Why did this passage move me so deeply? In the late 70s and early 80s I had several surgeries (and radiation treatments) for a parotid gland tumor that wrapped around my left side facial nerve and the threat of facial nerve damage looms. Always looms.

Eventually my younger brother and Patti read the book as well and folded it in to their creative work. And we began collecting Selzer’s work.


Patti, ever the diligent sleuth/creative, found Dr. Selzer’s email address. In 2002, my brother visited Dr. Selzer in Connecticut to explore the potential of a collaboration. He had a glorious visit and had Dr. Selzer sign the inside of the Mortal Lessons book.

I then connected with Dr. Selzer through email and what followed was a short-lived exchange of letters. My marriage was in the midst of unraveling and this correspondence was a sweet interlude during a very painful and transformative time.

Excerpts from some of the letters in the June 2, 2002 journal:

June 7, 2002

Dear Richard,

At my brother’s encouragement, I am writing your directly. I do hope that you don’t mind. As I write this, I am sitting on the ferry heading home to Roberts Creek… I have put aside my psychology studies and read your manuscript. I know that Nabokov detested readers who see themselves in the words they read, whose hearts bleed in recognition. I admit I have felt embarrassment at being that kind of reader. But why? As Anthony Burgess writes about Shakespeare- to see his face, we need only to look in the mirror.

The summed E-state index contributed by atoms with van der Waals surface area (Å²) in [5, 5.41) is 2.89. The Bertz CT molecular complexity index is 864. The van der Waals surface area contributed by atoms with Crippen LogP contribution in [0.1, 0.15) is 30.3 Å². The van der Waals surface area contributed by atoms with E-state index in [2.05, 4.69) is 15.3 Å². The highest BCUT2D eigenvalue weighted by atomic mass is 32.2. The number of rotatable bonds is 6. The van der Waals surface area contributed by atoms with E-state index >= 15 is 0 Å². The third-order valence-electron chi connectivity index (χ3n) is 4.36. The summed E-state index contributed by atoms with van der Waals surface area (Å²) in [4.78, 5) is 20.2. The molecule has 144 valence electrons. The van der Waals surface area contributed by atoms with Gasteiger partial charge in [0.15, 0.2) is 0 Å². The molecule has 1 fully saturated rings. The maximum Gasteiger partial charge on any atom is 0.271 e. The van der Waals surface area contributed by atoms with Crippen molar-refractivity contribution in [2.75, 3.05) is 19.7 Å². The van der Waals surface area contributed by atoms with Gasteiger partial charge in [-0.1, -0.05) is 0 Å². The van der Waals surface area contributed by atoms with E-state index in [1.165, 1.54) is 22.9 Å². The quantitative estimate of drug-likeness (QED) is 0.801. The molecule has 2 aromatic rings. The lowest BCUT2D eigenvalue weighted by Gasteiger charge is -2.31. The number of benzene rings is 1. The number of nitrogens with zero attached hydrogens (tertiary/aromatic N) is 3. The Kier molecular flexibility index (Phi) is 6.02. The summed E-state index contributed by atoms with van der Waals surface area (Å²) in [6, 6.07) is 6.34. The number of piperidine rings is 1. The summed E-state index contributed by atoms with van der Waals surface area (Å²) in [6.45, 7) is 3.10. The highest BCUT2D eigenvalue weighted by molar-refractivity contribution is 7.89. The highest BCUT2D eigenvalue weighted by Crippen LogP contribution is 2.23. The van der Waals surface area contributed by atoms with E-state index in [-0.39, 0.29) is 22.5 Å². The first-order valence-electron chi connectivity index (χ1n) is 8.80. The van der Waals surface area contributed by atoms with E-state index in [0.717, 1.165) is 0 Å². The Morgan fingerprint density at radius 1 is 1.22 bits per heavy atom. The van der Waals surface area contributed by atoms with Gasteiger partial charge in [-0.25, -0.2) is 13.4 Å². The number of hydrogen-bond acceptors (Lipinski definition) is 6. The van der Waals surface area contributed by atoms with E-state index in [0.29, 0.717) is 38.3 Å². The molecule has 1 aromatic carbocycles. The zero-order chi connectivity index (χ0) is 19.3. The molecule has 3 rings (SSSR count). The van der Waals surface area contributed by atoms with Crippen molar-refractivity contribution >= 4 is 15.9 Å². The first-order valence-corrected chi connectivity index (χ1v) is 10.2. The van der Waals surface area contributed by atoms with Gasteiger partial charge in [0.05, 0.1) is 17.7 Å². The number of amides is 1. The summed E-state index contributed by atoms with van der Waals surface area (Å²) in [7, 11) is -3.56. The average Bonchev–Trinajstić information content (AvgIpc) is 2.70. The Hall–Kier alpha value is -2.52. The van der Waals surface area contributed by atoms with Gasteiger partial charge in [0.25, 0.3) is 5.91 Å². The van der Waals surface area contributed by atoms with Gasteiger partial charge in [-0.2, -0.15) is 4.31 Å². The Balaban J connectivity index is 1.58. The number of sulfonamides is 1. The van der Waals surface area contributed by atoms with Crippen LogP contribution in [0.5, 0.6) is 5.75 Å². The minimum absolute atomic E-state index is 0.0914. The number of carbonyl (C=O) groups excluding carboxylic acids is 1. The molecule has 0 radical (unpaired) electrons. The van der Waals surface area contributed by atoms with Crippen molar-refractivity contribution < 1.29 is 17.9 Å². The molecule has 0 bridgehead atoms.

I read your words in “The Atrium” and they are the exact ones I needed at that moment. In this moment…

… Working with the families of the missing and murdered women this Spring, my thoughts have been centred on death…

Death has always been strangely reassuring to me (personally). I can write with sincerity that I am not frightened of my death – BUT what scares me is leaving my kids…

I read your words and cried. Could one become blind by seeing too much? I have experienced intense sadness in the past year, and during that year I often walked alone in the woods to lay down in the moss – being one in the forest – rehearsing your dream.

… I am blessed to love reading. For it takes me to places far beyond what is possible in “reality.” And today I spent time in the atrium, observing you, through your words. Thank you.

The ferry is docking.

Love Katarina

June 8, 2002

Very dear Katarina,

You cannot imagine how touched I was to read your letter to me. I can see precisely why your brother loves you so much. You have a great heart that is both open and vulnerable.

I had not heard about the disappearance of the women of Vancouver, but now I know. It is a chilling tale. To take part in the healing is your destiny; I believe it will guide you for the rest of your life.

Your words about my “Atrium” serve as reassurance that I have not miscalculated in writing that piece. Just to think that I have you for a reader is thrilling. 

Love Richard

June 8, 2002

Dear Richard,